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    ABSTRACT: The purpose of this preliminary study was to examine whether collateral meridian (CM) therapy was feasible in treating knee osteoarthritis (OA) pain. Twenty-eight patients with knee OA and knee pain were randomly allocated to 2 groups. The CM group patients received CM therapy, whereas the control patients received placebo treatment for knee pain relief. Patients in the CM group received 2 CM treatments weekly for 3 weeks. The outcome measures were pain intensity on a visual analog scale, and knee function was determined using the Western Ontario and McMaster Universities Osteoarthritis Index. In the CM group, the posttreatment visual analog scale and Western Ontario and McMaster Universities Osteoarthritis Index scores were lower than those of the control group; a significant reduction in pain intensity (P = .02, P = .01, respectively) and improvement in knee function (P = .04, P = .03, respectively) were shown in the CM group at the second and third week. Collateral meridian therapy may be feasible and effective for knee OA pain relief and knee function recovery. Therefore, additional randomized control trials are warranted.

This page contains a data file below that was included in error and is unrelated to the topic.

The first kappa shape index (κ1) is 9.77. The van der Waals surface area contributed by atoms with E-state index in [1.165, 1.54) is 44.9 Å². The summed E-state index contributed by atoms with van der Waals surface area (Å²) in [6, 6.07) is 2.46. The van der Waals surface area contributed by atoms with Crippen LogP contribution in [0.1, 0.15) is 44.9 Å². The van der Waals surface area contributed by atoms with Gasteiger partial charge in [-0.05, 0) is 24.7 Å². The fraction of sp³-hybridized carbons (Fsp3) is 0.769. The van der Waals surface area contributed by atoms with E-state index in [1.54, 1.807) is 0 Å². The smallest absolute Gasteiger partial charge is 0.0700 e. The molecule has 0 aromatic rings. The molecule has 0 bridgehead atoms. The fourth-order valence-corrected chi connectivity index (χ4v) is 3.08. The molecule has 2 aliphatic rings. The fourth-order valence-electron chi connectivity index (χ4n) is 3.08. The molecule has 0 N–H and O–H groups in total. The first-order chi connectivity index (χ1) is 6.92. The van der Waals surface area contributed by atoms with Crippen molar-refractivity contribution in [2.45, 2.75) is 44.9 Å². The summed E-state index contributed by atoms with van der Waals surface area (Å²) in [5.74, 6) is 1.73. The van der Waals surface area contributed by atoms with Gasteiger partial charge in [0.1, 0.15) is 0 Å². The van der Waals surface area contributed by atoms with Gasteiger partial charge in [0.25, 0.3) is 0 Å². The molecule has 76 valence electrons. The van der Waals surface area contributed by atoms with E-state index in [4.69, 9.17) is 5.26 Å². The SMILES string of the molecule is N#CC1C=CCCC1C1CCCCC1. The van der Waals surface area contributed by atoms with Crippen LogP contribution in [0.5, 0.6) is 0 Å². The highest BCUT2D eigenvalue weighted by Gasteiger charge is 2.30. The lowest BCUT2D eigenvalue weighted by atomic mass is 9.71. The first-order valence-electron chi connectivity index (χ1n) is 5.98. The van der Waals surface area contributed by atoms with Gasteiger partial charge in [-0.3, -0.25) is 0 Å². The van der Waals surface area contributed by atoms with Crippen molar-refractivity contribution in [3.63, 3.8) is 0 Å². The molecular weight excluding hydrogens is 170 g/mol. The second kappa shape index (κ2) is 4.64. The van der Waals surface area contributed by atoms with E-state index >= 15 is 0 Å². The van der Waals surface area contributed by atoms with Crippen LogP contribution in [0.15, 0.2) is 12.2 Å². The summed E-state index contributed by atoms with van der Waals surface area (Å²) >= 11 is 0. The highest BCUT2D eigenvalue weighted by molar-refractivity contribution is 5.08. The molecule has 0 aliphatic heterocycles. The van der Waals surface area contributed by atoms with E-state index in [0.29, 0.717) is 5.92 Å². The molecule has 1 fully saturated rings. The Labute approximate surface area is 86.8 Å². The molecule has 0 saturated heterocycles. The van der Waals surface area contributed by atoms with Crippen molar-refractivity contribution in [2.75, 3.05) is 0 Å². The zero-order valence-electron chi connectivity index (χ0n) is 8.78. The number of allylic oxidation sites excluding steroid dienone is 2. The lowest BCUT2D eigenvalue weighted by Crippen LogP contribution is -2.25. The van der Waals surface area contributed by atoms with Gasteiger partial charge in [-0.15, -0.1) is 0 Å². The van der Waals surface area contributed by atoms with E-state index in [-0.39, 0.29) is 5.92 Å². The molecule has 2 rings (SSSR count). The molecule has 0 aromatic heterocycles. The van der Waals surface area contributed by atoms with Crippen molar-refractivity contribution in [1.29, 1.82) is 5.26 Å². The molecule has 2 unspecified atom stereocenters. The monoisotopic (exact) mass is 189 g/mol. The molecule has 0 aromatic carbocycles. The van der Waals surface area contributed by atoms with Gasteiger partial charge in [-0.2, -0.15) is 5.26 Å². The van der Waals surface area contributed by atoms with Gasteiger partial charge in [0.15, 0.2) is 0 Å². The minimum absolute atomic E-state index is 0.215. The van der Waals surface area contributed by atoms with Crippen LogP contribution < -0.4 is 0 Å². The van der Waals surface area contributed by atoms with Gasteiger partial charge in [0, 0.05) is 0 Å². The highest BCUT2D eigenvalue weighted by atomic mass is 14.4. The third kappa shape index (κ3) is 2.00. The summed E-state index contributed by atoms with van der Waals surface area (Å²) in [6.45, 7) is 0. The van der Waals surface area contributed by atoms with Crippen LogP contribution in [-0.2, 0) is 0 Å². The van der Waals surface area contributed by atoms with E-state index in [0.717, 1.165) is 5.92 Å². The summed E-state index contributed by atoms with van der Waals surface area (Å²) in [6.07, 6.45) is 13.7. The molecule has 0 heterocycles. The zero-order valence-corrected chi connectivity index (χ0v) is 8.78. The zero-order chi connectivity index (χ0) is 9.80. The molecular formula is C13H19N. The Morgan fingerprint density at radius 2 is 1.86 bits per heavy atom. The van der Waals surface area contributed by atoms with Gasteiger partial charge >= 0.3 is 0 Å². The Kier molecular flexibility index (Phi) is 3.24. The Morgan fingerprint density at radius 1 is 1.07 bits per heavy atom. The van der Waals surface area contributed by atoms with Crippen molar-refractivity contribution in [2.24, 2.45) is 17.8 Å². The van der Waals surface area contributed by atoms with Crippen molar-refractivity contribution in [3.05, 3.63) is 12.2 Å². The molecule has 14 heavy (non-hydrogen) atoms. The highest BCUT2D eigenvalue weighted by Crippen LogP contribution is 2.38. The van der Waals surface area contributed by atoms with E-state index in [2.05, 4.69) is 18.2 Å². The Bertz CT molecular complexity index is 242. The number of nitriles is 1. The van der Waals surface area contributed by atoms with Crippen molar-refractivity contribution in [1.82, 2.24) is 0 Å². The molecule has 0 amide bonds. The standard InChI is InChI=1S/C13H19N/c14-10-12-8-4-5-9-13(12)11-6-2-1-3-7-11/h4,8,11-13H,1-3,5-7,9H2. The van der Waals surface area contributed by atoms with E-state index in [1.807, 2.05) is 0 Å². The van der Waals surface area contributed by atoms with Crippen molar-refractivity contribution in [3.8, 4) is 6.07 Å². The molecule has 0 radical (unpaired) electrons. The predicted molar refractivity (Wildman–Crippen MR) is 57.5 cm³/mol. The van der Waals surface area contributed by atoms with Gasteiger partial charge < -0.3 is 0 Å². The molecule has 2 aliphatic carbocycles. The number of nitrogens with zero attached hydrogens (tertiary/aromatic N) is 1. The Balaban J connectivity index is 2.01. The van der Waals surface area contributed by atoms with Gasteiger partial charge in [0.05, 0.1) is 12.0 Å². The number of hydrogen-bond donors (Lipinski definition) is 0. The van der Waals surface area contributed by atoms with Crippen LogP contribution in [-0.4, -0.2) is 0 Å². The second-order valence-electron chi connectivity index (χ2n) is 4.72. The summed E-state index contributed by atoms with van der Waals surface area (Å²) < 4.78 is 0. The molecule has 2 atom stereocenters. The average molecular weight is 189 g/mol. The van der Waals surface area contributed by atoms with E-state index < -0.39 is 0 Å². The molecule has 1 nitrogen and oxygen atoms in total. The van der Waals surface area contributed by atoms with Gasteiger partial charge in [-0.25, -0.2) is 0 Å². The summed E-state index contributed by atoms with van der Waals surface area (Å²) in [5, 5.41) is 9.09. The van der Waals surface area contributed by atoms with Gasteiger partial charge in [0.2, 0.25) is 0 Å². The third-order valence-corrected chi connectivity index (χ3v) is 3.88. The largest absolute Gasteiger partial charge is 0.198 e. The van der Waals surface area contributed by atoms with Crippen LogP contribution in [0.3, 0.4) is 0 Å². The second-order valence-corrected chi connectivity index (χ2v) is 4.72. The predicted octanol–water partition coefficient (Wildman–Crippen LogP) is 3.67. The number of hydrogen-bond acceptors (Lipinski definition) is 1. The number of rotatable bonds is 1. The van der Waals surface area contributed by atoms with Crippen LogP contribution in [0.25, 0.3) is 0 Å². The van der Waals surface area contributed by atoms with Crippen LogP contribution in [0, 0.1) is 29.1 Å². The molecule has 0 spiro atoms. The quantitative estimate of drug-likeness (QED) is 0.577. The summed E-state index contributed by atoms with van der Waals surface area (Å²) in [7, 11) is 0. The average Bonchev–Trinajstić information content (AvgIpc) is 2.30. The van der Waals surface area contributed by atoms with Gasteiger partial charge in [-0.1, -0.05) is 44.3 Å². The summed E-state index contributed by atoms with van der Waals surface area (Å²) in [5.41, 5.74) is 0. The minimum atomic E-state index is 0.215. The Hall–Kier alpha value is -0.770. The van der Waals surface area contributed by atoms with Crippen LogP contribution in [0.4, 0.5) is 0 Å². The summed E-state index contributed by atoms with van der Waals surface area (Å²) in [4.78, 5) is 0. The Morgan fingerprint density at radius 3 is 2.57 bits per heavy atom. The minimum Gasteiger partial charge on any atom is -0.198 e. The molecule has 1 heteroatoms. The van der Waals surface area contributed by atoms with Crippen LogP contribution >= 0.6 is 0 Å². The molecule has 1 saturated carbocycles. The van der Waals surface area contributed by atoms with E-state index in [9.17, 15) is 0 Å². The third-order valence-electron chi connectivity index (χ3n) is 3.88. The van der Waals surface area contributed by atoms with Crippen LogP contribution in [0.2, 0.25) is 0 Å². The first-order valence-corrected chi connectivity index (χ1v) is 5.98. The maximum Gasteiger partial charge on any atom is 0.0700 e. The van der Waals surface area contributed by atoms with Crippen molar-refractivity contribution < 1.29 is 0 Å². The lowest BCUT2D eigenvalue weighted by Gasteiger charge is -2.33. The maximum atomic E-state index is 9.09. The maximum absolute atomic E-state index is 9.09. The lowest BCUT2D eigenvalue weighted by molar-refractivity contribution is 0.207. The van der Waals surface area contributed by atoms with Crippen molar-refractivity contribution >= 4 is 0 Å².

Journal of manipulative and physiological therapeutics 01/2013; 36(1):51-6. · 1.06 Impact Factor